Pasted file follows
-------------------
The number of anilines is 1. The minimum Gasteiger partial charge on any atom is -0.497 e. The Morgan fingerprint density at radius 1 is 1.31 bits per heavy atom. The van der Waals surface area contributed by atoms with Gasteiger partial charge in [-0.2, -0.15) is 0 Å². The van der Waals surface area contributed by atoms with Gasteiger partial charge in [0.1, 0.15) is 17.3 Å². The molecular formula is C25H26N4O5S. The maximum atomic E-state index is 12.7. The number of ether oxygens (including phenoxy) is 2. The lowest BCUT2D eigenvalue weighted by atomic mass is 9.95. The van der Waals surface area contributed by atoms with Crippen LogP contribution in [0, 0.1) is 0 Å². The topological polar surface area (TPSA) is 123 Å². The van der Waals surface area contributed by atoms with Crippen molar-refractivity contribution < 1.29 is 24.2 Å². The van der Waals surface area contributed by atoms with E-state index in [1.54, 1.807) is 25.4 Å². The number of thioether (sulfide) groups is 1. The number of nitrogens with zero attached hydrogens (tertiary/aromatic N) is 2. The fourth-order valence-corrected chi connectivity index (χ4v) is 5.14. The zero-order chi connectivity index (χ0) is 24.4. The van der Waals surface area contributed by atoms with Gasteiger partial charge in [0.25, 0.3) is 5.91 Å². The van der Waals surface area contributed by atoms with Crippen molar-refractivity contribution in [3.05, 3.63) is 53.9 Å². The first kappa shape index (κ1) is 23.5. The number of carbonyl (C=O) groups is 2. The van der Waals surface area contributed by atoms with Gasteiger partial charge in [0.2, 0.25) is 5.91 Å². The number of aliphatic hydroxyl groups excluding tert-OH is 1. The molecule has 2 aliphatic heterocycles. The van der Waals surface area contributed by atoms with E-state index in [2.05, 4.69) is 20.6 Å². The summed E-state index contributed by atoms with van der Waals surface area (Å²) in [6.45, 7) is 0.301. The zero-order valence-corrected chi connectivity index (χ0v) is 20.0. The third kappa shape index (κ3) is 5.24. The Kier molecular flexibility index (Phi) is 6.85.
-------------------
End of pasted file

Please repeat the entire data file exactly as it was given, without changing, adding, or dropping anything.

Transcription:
The number of anilines is 1. The minimum Gasteiger partial charge on any atom is -0.497 e. The Morgan fingerprint density at radius 1 is 1.31 bits per heavy atom. The van der Waals surface area contributed by atoms with Gasteiger partial charge in [-0.2, -0.15) is 0 Å². The van der Waals surface area contributed by atoms with Gasteiger partial charge in [0.1, 0.15) is 17.3 Å². The molecular formula is C25H26N4O5S. The maximum atomic E-state index is 12.7. The number of ether oxygens (including phenoxy) is 2. The lowest BCUT2D eigenvalue weighted by atomic mass is 9.95. The van der Waals surface area contributed by atoms with Crippen LogP contribution in [0, 0.1) is 0 Å². The topological polar surface area (TPSA) is 123 Å². The van der Waals surface area contributed by atoms with Crippen molar-refractivity contribution < 1.29 is 24.2 Å². The van der Waals surface area contributed by atoms with E-state index in [1.54, 1.807) is 25.4 Å². The number of thioether (sulfide) groups is 1. The number of nitrogens with zero attached hydrogens (tertiary/aromatic N) is 2. The fourth-order valence-corrected chi connectivity index (χ4v) is 5.14. The zero-order chi connectivity index (χ0) is 24.4. The van der Waals surface area contributed by atoms with Gasteiger partial charge in [0.25, 0.3) is 5.91 Å². The van der Waals surface area contributed by atoms with Crippen molar-refractivity contribution in [3.05, 3.63) is 53.9 Å². The first kappa shape index (κ1) is 23.5. The number of carbonyl (C=O) groups is 2. The van der Waals surface area contributed by atoms with Gasteiger partial charge in [0.2, 0.25) is 5.91 Å². The number of aliphatic hydroxyl groups excluding tert-OH is 1. The molecule has 2 aliphatic heterocycles. The van der Waals surface area contributed by atoms with E-state index in [2.05, 4.69) is 20.6 Å². The summed E-state index contributed by atoms with van der Waals surface area (Å²) in [6.45, 7) is 0.301. The zero-order valence-corrected chi connectivity index (χ0v) is 20.0. The third kappa shape index (κ3) is 5.24. The Kier molecular flexibility index (Phi) is 6.85.